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The spine consists of vertebrae (bones) that encircle and protect the spinal cord. These vertebrae are responsible for allowing the spine to move while protecting the spinal cord. To allow for movement and stability, the vertebrae interlock with one another with a joint on either side, one on the left and one on the right. The vertebrae are also separated from one another by intervertebral discs.

The discs are made of a type of cartilage. The disc is made up of a soft, gel-like centre, called the nucleus pulposus, and this gel is kept in position by a tough outer fibrous layer called the annulus fibrosus. The vertebrae of the spine are further kept in position by an array of ligaments. Muscles attach to the vertebrae and nerves leave the spinal canal, formed by the vertebrae, through small openings called the neural foramina. There are 7 neck (cervical) vertebrae, 12 chest (thoracic) vertebrae, 5 lower back (lumbar) vertebrae and 5 sitting bone (sacral) vertebrae. The sacral vertebrae are fused into a single mass called the sacrum or sitting-bone.

It is unusual for the thoracic (chest) spine to undergo wear and tear changes as it is stabilised by the rib cage that is attached to it. The cervical (neck) spine and the lumbar (lower back) spine, on the other hand, are subject to a lot of movement and this is where most of the wear and tear takes place. The lower part of the neck where it attaches to the rigid thoracic spine, stabilised by the ribs, is under a lot of biomechanical stress. The same is true for the lumbar spine. The bottom end of the lumbar spine is attached to the sitting-bone and the pelvis, which is rigid. The same types of mechanical stresses are found here as well as where it attaches at the top to the thoracic spine.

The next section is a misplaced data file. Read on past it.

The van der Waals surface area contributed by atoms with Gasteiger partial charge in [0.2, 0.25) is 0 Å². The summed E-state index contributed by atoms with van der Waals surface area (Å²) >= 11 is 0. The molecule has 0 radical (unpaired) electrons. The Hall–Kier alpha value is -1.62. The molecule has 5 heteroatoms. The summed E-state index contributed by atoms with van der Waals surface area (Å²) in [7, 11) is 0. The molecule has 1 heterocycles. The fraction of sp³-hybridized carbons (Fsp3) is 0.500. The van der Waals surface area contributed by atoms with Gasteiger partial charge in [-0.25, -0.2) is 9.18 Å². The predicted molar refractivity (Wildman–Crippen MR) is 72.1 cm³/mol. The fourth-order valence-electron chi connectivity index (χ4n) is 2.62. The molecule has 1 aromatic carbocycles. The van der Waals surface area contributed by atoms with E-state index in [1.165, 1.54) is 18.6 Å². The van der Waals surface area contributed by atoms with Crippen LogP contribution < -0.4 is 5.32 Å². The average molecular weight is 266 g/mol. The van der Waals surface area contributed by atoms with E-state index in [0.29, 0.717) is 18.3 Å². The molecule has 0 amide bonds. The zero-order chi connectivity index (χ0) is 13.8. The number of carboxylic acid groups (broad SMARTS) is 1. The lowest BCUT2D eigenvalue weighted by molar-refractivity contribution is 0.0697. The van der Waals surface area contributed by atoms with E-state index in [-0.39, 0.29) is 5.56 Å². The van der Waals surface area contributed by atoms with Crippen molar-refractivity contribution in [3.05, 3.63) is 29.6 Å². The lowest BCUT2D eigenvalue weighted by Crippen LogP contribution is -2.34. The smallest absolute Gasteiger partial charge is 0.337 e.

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Anatomy of the Spine

This image is a side-on view of the spine.

Note that the spine consists of vertebrae stacked on top of one another. There are 7 cervical vertebrae, 12 thoracic vertebrae, 5 lumbar vertebrae and 5 sacral vertebrae. The sacral vertebrae are fused into a single mass called the sacrum.

There are three mobile curves; one is where the neck (cervical spine) and the chest (thoracic spine) meet. The lower curve is where the thoracic spine and the lower back (lumbar spine) meet. The third curve is a natural bend in the thoracic spine.

There is one last curve, but this curve is fixed and does not move and is the sacral curve and consists of the sacral vertebrae that are fused together.

The three mobile curves are important for the normal biomechanical balance of the spine. The integral stability and movement of the whole body is dependent on the spine, which acts as our central core. The second and equally important function of the spine is to protect the nerves that come from – and travel to – the brain and control all the functions of our body.

Anatomy of the Spine

This image is a back-to-front view of the lumbar spine.

A: This is the spinous process of the first lumbar vertebra.